Retired Firefighter Bill Spade Helps Students Make Personal Connections to 9/11

Firefighter Bill Spade stands in front of a smartboard as he speaks to young people at the Museum’s Education Center. The young people are seated at tables with clipboards.
Retired Firefighter Bill Spade helps young people understand 9/11 from the perspective of a first responder who was there.

A New York City native, Bill Spade spent his career working to protect and support New Yorkers. He served two years in the New York City Police Department before joining the New York City Fire Department in 1985. By 1991, Spade’s hard work and determination earned him a spot on Staten Island's elite Rescue 5 – a unit of the Special Operations Command.

On Sept. 11, 2001, Spade was at work when the call came in that an airplane, hijacked Flight 11, had struck the World Trade Center. While driving towards the World Trade Center, Spade witnessed a second plane, hijacked Flight 175, impact the South Tower. He assisted with the evacuation but of the twelve responding members from Rescue 5, Spade is the only survivor.

Now retired from the FDNY, Spade is a docent at the 9/11 Memorial & Museum. He shares his experiences with people from all walks of life by interpreting artifacts that also connect to 9/11, such as the Survivors' Stairs and Ladder Company 3 Firetruck.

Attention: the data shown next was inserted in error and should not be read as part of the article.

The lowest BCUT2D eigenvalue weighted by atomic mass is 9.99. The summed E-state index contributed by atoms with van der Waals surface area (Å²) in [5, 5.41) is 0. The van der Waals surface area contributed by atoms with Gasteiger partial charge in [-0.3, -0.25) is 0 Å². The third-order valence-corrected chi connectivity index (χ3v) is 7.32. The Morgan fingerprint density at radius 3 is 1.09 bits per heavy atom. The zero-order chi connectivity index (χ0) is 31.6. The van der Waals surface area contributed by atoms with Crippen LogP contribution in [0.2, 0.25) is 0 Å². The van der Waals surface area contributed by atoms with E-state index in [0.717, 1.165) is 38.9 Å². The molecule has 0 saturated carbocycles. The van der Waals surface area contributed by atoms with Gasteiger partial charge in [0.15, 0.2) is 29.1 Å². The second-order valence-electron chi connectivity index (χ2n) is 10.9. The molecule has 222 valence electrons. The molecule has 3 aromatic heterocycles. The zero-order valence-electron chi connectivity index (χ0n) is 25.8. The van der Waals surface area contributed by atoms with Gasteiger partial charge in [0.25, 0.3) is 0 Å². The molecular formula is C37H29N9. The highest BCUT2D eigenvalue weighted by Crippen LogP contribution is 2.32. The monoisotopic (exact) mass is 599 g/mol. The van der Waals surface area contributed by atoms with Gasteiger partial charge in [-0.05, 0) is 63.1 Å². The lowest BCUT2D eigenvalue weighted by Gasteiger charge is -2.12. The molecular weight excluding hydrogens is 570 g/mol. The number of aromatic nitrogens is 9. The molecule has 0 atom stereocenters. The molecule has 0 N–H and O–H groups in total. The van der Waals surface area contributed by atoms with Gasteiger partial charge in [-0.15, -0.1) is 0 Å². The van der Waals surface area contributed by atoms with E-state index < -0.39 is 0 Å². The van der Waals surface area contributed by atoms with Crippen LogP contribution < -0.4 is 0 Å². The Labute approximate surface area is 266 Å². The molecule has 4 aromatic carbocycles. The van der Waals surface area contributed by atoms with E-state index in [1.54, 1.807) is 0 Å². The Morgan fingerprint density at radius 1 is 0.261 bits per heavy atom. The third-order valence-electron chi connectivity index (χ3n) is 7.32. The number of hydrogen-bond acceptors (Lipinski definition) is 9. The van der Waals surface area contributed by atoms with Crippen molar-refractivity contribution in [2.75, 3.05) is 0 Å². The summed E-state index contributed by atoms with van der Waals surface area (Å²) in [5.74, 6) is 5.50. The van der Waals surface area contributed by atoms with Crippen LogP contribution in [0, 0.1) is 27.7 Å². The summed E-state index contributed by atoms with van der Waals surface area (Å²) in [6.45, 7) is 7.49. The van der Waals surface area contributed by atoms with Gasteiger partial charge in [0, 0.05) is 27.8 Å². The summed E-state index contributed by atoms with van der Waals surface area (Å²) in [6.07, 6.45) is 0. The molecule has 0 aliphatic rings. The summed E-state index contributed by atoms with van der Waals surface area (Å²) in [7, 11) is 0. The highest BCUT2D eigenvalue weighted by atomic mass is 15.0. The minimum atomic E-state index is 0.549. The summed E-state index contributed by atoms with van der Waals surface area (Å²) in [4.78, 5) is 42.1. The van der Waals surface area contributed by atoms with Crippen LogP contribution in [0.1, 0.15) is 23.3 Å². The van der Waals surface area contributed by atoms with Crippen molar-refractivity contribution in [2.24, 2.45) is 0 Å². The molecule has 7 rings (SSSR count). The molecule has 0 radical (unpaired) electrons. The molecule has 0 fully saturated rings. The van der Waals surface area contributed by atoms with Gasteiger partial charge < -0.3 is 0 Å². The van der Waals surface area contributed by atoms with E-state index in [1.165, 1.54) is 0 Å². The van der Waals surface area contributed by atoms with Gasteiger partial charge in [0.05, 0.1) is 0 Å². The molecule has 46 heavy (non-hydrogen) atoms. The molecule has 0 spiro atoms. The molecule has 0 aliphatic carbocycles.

Hearing Spade talk about his 9/11 experience is one way that students without a living memory of the attacks connect on a deeply personal level with those that lived through it. This is especially true for students participating in the 9/11 Museum's Ambassador Program - a year-long program for high school students. Spade has spoken to each ambassador class since the program began three years ago. His influence is evident in his son, John, who was 2-months old on 9/11.

Now an ambassador, John was inspired to join the program after attending an ambassador graduation with his father, "When my dad educated me on 9/11, which had been happening since directly after the attacks, I realized how important it was to preserve the history. To think that I could have easily lost my dad that day is something that touched my heart to inexplicable levels.…I started to say one day I would work to educate people born into a post 9/11 world not only to remember those who passed away, but to ensure an event like this never takes place again."

Spade will share his story along with 9/11 family member Allison Crowther and survivor Tom Canavan for students and teachers during the 9/11 Memorial Museum’s 16th anniversary webinar on Sept. 11, 2017. For more information about this free program and to register, click here.

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